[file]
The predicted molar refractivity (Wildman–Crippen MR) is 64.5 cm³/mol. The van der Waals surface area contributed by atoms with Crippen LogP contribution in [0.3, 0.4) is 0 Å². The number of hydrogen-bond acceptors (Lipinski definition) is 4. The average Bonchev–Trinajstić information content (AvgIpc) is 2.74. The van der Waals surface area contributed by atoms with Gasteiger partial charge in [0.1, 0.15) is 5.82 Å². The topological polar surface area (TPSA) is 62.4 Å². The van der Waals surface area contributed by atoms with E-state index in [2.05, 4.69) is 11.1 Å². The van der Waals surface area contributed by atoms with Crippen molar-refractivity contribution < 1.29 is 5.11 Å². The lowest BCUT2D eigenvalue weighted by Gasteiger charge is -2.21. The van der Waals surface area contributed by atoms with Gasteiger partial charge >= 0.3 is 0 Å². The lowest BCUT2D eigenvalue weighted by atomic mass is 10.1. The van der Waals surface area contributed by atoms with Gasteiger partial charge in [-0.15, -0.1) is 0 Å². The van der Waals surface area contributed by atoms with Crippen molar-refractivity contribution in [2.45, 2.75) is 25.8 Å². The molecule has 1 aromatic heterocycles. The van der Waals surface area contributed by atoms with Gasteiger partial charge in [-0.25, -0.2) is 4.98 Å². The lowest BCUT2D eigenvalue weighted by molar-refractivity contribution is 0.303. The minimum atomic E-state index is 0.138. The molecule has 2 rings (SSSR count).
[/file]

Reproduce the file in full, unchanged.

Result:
The predicted molar refractivity (Wildman–Crippen MR) is 64.5 cm³/mol. The van der Waals surface area contributed by atoms with Crippen LogP contribution in [0.3, 0.4) is 0 Å². The number of hydrogen-bond acceptors (Lipinski definition) is 4. The average Bonchev–Trinajstić information content (AvgIpc) is 2.74. The van der Waals surface area contributed by atoms with Gasteiger partial charge in [0.1, 0.15) is 5.82 Å². The topological polar surface area (TPSA) is 62.4 Å². The van der Waals surface area contributed by atoms with E-state index in [2.05, 4.69) is 11.1 Å². The van der Waals surface area contributed by atoms with Crippen molar-refractivity contribution < 1.29 is 5.11 Å². The lowest BCUT2D eigenvalue weighted by Gasteiger charge is -2.21. The van der Waals surface area contributed by atoms with Gasteiger partial charge >= 0.3 is 0 Å². The lowest BCUT2D eigenvalue weighted by atomic mass is 10.1. The van der Waals surface area contributed by atoms with Gasteiger partial charge in [-0.15, -0.1) is 0 Å². The van der Waals surface area contributed by atoms with Crippen molar-refractivity contribution in [2.45, 2.75) is 25.8 Å². The molecule has 1 aromatic heterocycles. The van der Waals surface area contributed by atoms with Gasteiger partial charge in [-0.25, -0.2) is 4.98 Å². The lowest BCUT2D eigenvalue weighted by molar-refractivity contribution is 0.303. The minimum atomic E-state index is 0.138. The molecule has 2 rings (SSSR count).